That said, I'm working to FIRE at least in part so I can train twenty hours a week and eat all the cake I want, so I'm something of an outlier.

Laserjet3051

  • Pencil Stache
  • ****
  • Posts: 660
  • Age: 90
Re: Getting super fit and healthy in retirement
« Reply #10 on: October 04, 2017, 10:51:13 AM »
I agree with the other posters, being unfit and unhealthy (or less fit and less healthy, s' il te plait) in your pre-retirement years is a recipe for disaster. Don't wait until RE, start immediately by prioritizing it and drop the excuses. Sure, after RE you can kick the exercise up a few notches into overdrive, but beginning NOW will yield innumerable benefits in both mind and body, and maybe even monetarily.

honeybbq

  • Handlebar Stache
  • *****
  • Posts: 1135
  • Location: Seattle
Re: Getting super fit and healthy in retirement
« Reply #11 on: October 04, 2017, 12:23:02 PM »
You have to prioritize it, like everything else whether you are retired or not.

I work full time, have a 5 yr old, and ran my first marathon this year and I'm an active long distance triathlete.

If I want to watch TV, I get on my treadmill** (bought used for 100 bucks, and I've logged at least 1000 miles on that thing in the last year). Usually after the kid is in bed.
Lunch runs, or early on the weekend
Early morning swimming before anyone is awake
bike to work and/or bike trainer (also bought on amazon for 99$) or find a used stationary bike.
hand weights, yoga mat, and strength bands for home working out.

I'm ok with shelling out some money to make exercise more available to me at home so I can fit in into my lifestyle. It's a lifestyle change though. Just get used to equating TV time with exercise.

catccc

  • Handlebar Stache
  • *****
  • Posts: 1677
  • Location: SE PA
Re: Getting super fit and healthy in retirement
« Reply #12 on: October 04, 2017, 12:43:19 PM »
Exercise doesn't really take that much time, you just have to prioritize it and select activities that will give you the biggest payback for the time put it.

I recently completed my first sprint triathlon (it was 1/2 mile swim, 19 mile ride, 3.6 mile run), and I'm in really super shape from training for it!  I've always been a healthy weight, but I'm talking starting to see ab muscles now.  Respectable cardiovascular endurance.  56 bpm resting HR.  My arms look rad from all the swimming.  I look and feel great.  But do you know how much I trained?  Not that much.  Like 30-60 minutes 4-5 days a week.  That's just how much activity you are normally supposed to get.  Also, I have a very supportive partner (but he also works full time), and we have two kids that we don't leave at home alone yet (ages 6 & 8).  And the kids have activities- scouts, occasional lessons, school events, weekend Chinese school. (I also attend Chinese school!) Also, I watch a good bit of TV- several sitcoms, a couple of dramas, probably a few hours a week.  I also waste time on my phone, fb, ig, texting my BFF or messaging my almost-BFF training buddy.  I do work fewer hours than you, but my point is you probably have the time.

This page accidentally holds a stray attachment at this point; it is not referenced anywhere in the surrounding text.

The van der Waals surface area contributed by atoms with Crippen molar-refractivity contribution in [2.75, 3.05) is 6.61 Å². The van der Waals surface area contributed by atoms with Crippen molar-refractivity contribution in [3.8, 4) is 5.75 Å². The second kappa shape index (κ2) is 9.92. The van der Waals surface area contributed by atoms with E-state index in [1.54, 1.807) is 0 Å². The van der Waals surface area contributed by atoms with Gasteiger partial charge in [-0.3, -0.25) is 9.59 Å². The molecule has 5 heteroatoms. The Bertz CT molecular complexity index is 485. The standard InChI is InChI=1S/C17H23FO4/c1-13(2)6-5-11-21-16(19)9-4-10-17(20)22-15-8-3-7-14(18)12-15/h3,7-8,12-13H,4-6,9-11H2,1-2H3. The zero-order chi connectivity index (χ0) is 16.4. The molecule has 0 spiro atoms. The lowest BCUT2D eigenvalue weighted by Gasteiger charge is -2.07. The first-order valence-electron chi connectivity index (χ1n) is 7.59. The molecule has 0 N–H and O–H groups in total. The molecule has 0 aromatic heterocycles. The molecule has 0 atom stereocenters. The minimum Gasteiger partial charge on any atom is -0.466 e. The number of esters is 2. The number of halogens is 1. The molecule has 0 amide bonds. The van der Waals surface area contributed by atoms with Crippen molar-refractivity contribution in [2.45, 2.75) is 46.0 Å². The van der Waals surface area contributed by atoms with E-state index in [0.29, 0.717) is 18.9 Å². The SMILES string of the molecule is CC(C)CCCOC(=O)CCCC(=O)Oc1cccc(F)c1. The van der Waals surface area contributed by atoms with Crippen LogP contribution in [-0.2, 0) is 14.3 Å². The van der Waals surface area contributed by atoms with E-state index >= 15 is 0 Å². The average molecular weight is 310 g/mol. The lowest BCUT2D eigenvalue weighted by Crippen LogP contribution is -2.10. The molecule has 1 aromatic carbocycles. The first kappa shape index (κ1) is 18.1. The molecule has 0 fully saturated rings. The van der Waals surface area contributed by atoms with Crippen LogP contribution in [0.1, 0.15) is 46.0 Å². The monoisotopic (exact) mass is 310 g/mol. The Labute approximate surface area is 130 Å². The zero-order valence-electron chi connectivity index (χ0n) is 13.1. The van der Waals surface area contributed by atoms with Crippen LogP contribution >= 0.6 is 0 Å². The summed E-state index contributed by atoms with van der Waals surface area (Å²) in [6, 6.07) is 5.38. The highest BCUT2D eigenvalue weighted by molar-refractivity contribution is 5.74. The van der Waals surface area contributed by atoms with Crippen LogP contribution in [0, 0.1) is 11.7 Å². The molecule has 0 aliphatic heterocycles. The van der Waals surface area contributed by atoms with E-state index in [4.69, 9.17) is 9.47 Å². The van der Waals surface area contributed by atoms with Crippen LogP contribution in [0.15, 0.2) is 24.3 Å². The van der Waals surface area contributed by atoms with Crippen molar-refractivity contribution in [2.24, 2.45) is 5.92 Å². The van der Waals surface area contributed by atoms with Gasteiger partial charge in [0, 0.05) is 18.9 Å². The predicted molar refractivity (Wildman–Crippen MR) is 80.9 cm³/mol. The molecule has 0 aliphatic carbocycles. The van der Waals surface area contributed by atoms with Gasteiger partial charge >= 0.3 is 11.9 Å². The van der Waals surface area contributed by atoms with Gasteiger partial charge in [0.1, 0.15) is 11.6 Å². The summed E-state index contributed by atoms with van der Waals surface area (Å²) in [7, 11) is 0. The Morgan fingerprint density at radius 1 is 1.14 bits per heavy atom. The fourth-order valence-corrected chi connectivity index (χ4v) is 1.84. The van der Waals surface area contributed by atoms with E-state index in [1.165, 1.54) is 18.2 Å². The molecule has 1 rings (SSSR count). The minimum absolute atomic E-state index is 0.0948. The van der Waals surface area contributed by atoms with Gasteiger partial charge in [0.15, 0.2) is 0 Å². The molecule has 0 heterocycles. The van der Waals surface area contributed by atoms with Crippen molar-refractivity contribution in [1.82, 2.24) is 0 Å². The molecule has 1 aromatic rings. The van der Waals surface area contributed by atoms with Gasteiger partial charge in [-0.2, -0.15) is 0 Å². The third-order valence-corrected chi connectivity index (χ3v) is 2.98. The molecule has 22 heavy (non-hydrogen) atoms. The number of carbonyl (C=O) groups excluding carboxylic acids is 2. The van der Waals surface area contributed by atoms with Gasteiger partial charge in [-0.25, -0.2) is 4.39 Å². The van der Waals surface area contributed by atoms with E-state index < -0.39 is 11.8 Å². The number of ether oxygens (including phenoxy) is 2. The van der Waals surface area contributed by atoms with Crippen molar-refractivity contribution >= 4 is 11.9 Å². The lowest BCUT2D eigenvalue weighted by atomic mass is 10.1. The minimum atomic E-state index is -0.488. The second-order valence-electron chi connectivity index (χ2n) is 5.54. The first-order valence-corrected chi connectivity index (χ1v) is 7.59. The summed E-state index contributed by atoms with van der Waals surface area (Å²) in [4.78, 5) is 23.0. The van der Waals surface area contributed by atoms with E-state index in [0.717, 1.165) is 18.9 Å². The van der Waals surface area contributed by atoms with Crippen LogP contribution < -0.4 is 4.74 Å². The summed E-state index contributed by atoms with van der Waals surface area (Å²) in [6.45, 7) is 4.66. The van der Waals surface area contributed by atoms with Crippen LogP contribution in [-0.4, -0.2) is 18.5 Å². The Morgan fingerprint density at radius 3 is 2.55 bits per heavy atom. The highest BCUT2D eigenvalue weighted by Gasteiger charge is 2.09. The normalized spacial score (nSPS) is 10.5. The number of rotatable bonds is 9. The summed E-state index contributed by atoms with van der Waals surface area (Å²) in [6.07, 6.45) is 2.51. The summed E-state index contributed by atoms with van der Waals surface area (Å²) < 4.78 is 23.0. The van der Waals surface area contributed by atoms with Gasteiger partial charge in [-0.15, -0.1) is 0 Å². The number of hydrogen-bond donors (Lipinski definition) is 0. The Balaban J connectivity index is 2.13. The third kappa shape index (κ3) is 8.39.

168 hours in a week...  let's say 50 for work, 10 for commuting (if you have a long commute), 56 for sleeping 8 hrs a night, 7 cooking, 17.5 eating, 7 cleaning (that's a lot of time for grooming yourself and cleaning your home, IMO).  That leaves 20.5 hours for other pursuits.  That's a lot of time!   You could sit down and watch TV, or you could get active.  Honestly, with 20 hours a week you can do both and still have time to spare.

Map out your weekly schedule someplace (I like excel) and see where you have time that's unaccounted for.  There is probably time to get fit.

Low on energy?  Get some proper nutrition in so you know you are physically capable and do it anyway.  It's mostly mental.  You'll feel great after a workout!

mm1970

  • Walrus Stache
  • *******
  • Posts: 6439
Re: Getting super fit and healthy in retirement
« Reply #13 on: October 04, 2017, 01:09:52 PM »
What works for me is to schedule it.  I found that it was necessary, and easier in some ways, after I had kids.

Before kids, work sucked up lots of time.  Endless amounts of time.  And all the other stuff that just "has to get done".

So I schedule it.  I have a FT job, do all the shopping, most of the cooking and food prep for a family of 4, two kids in elementary school.

I also do it FIRST THING IN THE MORNING if possible. 
Sunday - regularly scheduled walk/ run with a friend, at 7:45 am (5 miles, 1.5 hours approx)
Monday - lunch time walk with another friend (2 miles, 40 min)
Tuesday - 6 am track workout (scheduled, I pay for it).  An hour because it includes warm up, cool down, and ab workout.
Wednesday -usually I'm a slug, sometimes I walk the kids to school and home, 1.5 miles round trip. Sometimes I just go for a 1.5 mile walk on my lunch break.
Thursday - 5:30 am 40 minute pool swim.  Yes, setting the alarm for 4:40 am sucks big time.  Then another lunch walk with a friend (40 min).
Friday - rest day -OR- yoga -OR- a weight workout in my living room.  Sometimes nothing more than 15 minutes of pushups, squats, and crunches.
Saturday - long run day